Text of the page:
For some, drying out. For most, the dry ground continues.

Well, that's it... Hope your plants got a drink of rain, because we're not going to get those things back for a little while.

Happy Wednesday everyone!

I know it doesn't seem possible to folks reading this who live in the River-Cities area, but many folks did get rain yesterday (and the day before, etc)... Just check out the 'estimated rainfall' map below. It logs everything over a rolling 24-hour period.

Today, we're not going to see showers. The Sun is back, and hopefully some cooler temperatures too (though I don't think we'll quite get to 'cool-er' unless we stir up some breezes.

Our weather pattern is going to take a turn for the stagnant-- which happens often in mid-summer form. I suppose we might as well be. Here's an interesting map I haven't shown before that is informative here:

Ensemble Spaghetti Plot - 500mb - Saturday

A couple things about this map: First, Ensemble refers to the idea of running a computer model a multiple of times to get a multiple of potential solutions, each time slightly varying the initial start conditions. Just like we don't have a thermometer every 10 feet over the whole Earth, it's impossible to get the 'start conditions' exactly right for a computer model. But, by creating an "ensemble" of "members" that are slight perturbations to one side or the other of each other, you can safely see the envelope of possible solutions (and the average). A spaghetti plot refers to an image with all the ensemble members on it. In this instance, I'm looking at different 500mb height values (the same thing as looking for ridges and troughs at the surface, with the added benefit of getting a peek at the jet-stream too). Early on in a forecast model, the "members" will all closely resemble the mean value for an ensemble plot, but a few days out can demonstrate how the different initial conditions can cause noticeable differences in how the weather is resolved by the models. If anyone has heard of the "Butterfly Effect", it is described awfully well by a spaghetti plot at day 7 or 8 in the summertime (they're all over the place).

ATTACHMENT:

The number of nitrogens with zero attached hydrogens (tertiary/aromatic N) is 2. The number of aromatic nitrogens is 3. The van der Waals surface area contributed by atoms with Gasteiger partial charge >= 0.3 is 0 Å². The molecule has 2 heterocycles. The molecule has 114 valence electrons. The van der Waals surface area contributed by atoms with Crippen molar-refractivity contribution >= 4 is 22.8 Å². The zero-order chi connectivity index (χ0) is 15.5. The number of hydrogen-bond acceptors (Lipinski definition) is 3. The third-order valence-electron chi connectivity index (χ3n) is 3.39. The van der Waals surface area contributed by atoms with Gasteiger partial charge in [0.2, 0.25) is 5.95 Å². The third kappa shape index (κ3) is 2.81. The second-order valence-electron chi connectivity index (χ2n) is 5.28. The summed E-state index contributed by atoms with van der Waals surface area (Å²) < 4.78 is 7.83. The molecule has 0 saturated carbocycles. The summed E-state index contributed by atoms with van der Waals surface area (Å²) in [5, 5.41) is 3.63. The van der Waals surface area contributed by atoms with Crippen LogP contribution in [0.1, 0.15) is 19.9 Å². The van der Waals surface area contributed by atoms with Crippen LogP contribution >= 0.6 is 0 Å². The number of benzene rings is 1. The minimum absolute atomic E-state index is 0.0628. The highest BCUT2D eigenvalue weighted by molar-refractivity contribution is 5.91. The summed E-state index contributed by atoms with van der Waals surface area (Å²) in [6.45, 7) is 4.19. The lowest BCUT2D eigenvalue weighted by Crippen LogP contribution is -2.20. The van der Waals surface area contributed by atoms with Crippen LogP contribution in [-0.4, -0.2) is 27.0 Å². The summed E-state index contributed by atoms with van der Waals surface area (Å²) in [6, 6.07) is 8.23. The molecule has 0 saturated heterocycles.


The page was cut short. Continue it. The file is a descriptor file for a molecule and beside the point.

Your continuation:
Now, as for what the map is actually showing us, we've got a fairly entrenched ridge overtop of us, with a streamflow that takes any notable storm system up and over us into Canada. This will keep temperatures above normal, and the humidity too.

Here's another way of describing what the next several days will be like:

HPC - Multi-day Total Rainfall Projection - Through Sunday PM

Ugh! ... Some folks at zero-zip-nada, while others scraping a grand total of a meaningless < 0.10" (and given the grid-resolution of this projection, you can probably guess we're at the low end of that anyway).

In the coming days I will be posting a look at our drought potential, as this is definitely going to become a question that comes up.

To keep tabs on the day, check out the continuously updating maps below:

Regional Radar/Satellite with Warnings Tracking

Accuweather Radar

From the Storm Prediction Center (below): Click For a Larger Image

Activity Overview Storm Outlook Watches Potential Watches Storm Reports
Temperatures HD Doppler Radar Estimated Rainfall Active Warnings
Current Temperatures HD Doppler Radar Estimated Rainfall Active NWS Warnings
Click For Larger Click For Interactive Radar Click For Larger Click For Larger

Have a great day everyone!



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